One thing I have found fascinating over my first year here at eBay is the variety of topics covered in both email and in meetings. Beyond the typical marketing or PR planning meetings there are hundreds of different policies and rules in place regarding what can or cannot be sold in the marketplace. Each policy change requires careful deliberation of the pros and cons before instituting. (I remember one email chain a few months back about a cornflake shaped liked the state of Illinois!).
Last week I was included in a discussion about the sale of ivory on eBay. This is a particularly complex issue that a team inside the company has been looking at for some time, in consultation with a number of stakeholders. Now, I’m not one to get political on this blog but I do feel quite strongly about the ivory trade. Global demand for ivory has long been a significant factor in the poaching of African and Asian elephants, driving these species towards extinction – to such a degree that both types of elephants are now considered endangered or protected species. As such, trade in ivory derived from African and Asian elephants is highly regulated by a complex set of laws, treaties and regulations. I learned last week that while domestic laws vary, 171 countries came together about 10 years ago to ratify the Convention on Trade in Endangered Species of Wild Flora and Fauna (known as CITES), which generally prohibits international trade in endangered plants and animals, and products derived from them.
Virtually every country, including the United States, has passed laws restricting or prohibiting the sale of ivory, and within the US, 22 states have laws on the books regulating this trade. The cornerstone law in the US is the 1973 Endangered Species Act, which generally prohibits the import, export, possession, and sale of species or parts of species listed as endangered or threatened in interstate or foreign commerce. This Act also implements the restrictions and prohibitions of CITES into US law.
eBay recognizes the distinct responsibilities that come along with the unique attributes of our global marketplace. That’s why, in keeping with the principles established under CITES, eBay banned cross-border sales of ivory in 2007. This ban tried to balance the protection of endangered and protected species while also providing a way for sellers to offer legitimate ivory products legally allowed for sale within domestic markets. However, given the complexities of the global ivory trade, and the distinct and unique characteristics of the eBay Marketplace, the sale of any ivory on our site continued to be a concern within the company and among stakeholders.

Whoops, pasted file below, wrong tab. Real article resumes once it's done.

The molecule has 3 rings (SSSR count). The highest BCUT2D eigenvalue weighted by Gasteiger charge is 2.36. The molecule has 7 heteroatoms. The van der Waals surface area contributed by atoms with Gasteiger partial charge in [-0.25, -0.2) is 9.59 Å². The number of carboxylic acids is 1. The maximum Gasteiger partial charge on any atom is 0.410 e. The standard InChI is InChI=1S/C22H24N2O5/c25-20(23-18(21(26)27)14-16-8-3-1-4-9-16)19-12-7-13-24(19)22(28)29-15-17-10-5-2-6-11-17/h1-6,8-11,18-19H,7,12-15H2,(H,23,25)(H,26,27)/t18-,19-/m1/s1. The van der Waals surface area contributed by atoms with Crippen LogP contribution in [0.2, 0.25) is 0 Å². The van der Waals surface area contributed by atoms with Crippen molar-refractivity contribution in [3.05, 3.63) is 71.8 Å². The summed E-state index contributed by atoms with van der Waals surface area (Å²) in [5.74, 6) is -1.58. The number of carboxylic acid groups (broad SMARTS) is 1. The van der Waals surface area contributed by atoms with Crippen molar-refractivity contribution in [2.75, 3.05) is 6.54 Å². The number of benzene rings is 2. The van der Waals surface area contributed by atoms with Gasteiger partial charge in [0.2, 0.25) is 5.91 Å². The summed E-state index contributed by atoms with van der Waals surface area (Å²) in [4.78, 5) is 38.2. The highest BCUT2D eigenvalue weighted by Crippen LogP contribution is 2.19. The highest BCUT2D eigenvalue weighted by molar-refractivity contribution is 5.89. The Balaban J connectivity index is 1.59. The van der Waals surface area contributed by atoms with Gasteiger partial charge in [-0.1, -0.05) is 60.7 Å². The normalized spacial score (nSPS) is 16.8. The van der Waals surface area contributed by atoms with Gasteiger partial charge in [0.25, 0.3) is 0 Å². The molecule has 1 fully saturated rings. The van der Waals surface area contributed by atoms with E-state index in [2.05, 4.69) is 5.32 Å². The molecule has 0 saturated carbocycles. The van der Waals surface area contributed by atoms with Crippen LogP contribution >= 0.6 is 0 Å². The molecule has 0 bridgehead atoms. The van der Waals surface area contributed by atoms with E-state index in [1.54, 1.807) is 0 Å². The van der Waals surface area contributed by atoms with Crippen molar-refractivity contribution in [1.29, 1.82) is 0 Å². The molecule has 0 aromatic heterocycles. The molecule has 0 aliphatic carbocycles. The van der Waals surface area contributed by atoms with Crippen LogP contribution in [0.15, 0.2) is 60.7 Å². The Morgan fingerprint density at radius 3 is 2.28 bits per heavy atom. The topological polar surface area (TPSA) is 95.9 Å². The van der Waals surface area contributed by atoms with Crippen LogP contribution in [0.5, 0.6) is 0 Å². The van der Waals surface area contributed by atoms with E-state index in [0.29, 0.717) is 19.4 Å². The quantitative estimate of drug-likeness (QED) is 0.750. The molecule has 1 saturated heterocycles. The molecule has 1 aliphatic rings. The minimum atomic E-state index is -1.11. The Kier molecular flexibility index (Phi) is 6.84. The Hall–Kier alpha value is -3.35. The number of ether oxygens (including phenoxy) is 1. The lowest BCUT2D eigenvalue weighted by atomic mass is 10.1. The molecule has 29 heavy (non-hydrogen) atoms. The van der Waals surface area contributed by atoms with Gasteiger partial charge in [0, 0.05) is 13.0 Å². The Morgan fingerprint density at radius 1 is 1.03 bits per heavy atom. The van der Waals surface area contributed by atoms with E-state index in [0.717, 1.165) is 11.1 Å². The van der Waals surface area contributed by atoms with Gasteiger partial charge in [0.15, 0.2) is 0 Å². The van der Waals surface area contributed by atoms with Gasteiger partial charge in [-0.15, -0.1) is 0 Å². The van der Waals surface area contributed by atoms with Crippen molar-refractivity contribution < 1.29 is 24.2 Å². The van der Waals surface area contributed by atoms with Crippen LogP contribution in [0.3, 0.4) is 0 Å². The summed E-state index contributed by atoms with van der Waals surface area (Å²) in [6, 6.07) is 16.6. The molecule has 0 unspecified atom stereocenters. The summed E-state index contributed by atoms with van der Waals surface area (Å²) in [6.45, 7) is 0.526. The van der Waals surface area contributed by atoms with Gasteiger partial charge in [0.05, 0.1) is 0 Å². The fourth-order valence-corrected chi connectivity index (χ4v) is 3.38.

The team continued to monitor the issue. Hence the meeting I was called into last week. In reviewing this issue, eBay has consulted with a number of organizations, including World Wildlife Fund, International Fund for Animal Welfare, the Humane Society of the United States, and the US Fish and Wildlife Service. The team concluded that we simply can’t ensure that ivory listed for sale on eBay is in compliance with the complex regulations that govern its sale. So, to protect our buyers and sellers, as well as animals in danger of extinction, eBay has decided to institute a global ban on the sale of all types of ivory. This global ban will be effective January 1, 2009.
I was able to spend a few minutes with Jack Christin, Sr. Regulatory Counsel for eBay Inc. to discuss this further. Our resulting conversation is below.
Why has eBay decided to ban ivory sales?
eBay already had stringent regulations in place for the sale of ivory, which is regulated by a complex set of laws and treaties. Due to the unique nature of eBay’s global online marketplace and the complexity surrounding the sale of ivory, we will be rolling out a complete ban of the sale of ivory on eBay. We feel this is the best way to protect the endangered and protected species from which a significant portion of ivory products are derived.
As with all policy changes, this one will take some time to roll out. As we roll-out this change, we will continue to work with a number of international and domestic law enforcement authorities with any investigations they initiate into suspicious ivory sales on eBay sites. We will begin enforcing this global ban in January 2009.
So what’s different now to the original policy?
eBay is a global online marketplace so we are constantly looking at ways to streamline our policies.
Over the years we have adapted and evolved our policies globally to reflect the highly regulated nature of ivory and products made from ivory, and we have worked with a number of international and domestic law enforcement authorities, like the United States Fish and Wildlife Service (USFWS), and non-governmental organizations, like the International Fund for Animal Welfare, the Humane Society of the United States and World Wildlife Fund. These agencies and organizations have expertise in this area and have provided incredibly useful information to us as we have continued to re-evaluate our ivory policy.